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People in traditional dress performing music
Opening festivities at Stan Sheriff Center (Photo credit: Office of the Governor)

The University of Hawaiʻi West Oʻahu and UH Mānoa played significant roles in the 13th Festival of Pacific Arts and Culture (FestPAC), the largest gathering celebrating Indigenous Pacific Islanders worldwide that was held in Hawaiʻi in June 2024.

Hula performers
ʻŌlapa (dancers) from various hālau perform mele (songs) at festivities (Photo credit: Office of the Governor)

The opening and closing ceremonies were held at the Stan Sheriff Center at UH Mānoa. Both events buzzed with vibrant energy as more than 2,000 delegates from 27 Pacific Island nations, including Hawaiʻi offered song, chants and dances to officially begin and end the event.

“Our university is honored to have served as a base, marking the beginning and end of such an anticipated event that is put on across the Pacific in an effort to preserve traditional practices and rich heritage of Indigenous arts,” said UH President David Lassner. “The diversity and creativity showcased by each participating nation throughout FestPAC has been truly inspiring.”

People at a conference
Pacific Higher Education Summit at the East-West Center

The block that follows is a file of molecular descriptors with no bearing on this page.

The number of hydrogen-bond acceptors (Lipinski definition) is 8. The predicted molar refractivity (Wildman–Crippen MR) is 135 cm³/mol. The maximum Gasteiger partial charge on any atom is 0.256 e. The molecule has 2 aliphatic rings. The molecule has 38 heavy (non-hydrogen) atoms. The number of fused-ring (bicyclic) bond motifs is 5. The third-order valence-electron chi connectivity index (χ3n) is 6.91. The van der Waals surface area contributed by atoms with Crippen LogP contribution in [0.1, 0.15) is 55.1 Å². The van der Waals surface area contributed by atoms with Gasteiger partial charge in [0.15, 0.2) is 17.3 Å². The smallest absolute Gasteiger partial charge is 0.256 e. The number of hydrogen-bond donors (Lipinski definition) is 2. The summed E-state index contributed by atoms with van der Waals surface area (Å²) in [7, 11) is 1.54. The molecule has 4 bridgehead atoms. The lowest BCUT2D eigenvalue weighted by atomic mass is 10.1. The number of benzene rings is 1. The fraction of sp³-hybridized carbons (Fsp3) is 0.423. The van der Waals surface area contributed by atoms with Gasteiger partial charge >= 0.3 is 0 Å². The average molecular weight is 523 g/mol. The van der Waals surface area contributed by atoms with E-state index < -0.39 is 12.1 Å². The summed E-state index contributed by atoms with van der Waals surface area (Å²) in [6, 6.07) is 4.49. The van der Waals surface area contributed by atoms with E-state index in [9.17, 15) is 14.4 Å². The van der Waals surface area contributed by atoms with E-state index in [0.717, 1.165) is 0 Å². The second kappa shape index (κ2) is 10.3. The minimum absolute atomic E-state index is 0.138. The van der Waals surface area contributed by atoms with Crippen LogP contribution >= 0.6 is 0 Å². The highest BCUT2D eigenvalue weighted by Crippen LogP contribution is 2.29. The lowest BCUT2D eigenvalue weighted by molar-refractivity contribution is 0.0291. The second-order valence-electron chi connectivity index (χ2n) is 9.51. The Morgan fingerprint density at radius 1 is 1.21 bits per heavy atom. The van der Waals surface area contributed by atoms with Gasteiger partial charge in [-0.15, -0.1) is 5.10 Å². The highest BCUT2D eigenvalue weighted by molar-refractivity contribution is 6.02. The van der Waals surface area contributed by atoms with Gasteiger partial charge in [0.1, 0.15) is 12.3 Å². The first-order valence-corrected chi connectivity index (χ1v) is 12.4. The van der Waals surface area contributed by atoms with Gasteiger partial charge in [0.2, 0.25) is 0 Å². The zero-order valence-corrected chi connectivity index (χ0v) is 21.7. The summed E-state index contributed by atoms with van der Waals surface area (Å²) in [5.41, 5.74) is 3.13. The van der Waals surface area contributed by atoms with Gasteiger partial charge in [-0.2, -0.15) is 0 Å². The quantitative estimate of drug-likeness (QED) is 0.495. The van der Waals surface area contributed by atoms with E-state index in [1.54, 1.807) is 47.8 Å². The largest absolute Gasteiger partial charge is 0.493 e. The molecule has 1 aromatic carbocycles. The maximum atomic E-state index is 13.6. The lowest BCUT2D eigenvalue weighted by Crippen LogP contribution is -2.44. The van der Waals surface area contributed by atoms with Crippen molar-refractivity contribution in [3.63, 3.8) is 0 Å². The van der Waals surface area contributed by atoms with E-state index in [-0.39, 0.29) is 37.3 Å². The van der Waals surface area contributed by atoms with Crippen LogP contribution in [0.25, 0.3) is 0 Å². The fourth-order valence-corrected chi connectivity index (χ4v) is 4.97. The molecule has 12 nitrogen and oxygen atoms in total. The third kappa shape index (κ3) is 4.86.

Throughout the 10-day islandwide festival, the UH Mānoa campus served as a home base for 1,527 delegates who stayed in student housing facilities. During FestPAC, UH Mānoa and UH West Oʻahu hosted a series of events, including performances and symposia open to the public. On June 10 and 11, Lassner spearheaded a two-day Pacific Higher Education Summit at the East-West Center. Leaders from more than 20 universities across the Pacific gathered to discuss mutual concerns regarding education access, broadband connectivity, and universities’ roles in addressing climate change and sustainability.

Seated performers
Two days of public performances at UH West Oʻahu

At UH West Oʻahu’s Campus Courtyard, audiences were treated to free performances showcasing traditional music and dances from Australia, the Federated States of Micronesia, Taiwan, French Polynesia, Niue, Norfolk Island, Guam, and Wallis and Futuna.

The Marine Education Training Center at Honolulu Community College also hosted traditional waʻa (canoes) that carried in representatives from various Pacific nations.

Hoʻoulu Lāhui: Regenerating Oceania

Salā seated on stage
FestPAC director Aaron J. Salā, who is also a program director at UH West Oʻahu (Photo credit: Office of the Governor)

Organizers selected this year’s festival theme, Hoʻoulu Lāhui: Regenerating Oceania. In ʻōlelo Hawaiʻi (Hawaiian language), Hoʻoulu lāhui means “to grow the nation.” FestPAC’s mission is to revive and sustain traditional practices and knowledge.

Originating in 1972, the festival rotates its host nation every four years and has grown into the largest of its kind, attracting participants from nations across the Pasifika (Pacific) such as American Samoa, Cook Islands, Easter Island (Rapa Nui), Fiji, Kiribati, Republic of the Marshall Islands, Nauru, New Zealand, Commonwealth of the Northern Mariana Islands, Palau, Papua New Guinea, Pitcairn Islands, Samoa, Solomon Islands, Tokelau, Tonga, Tuvalu and Vanuatu.

For more go to the FestPAC website.

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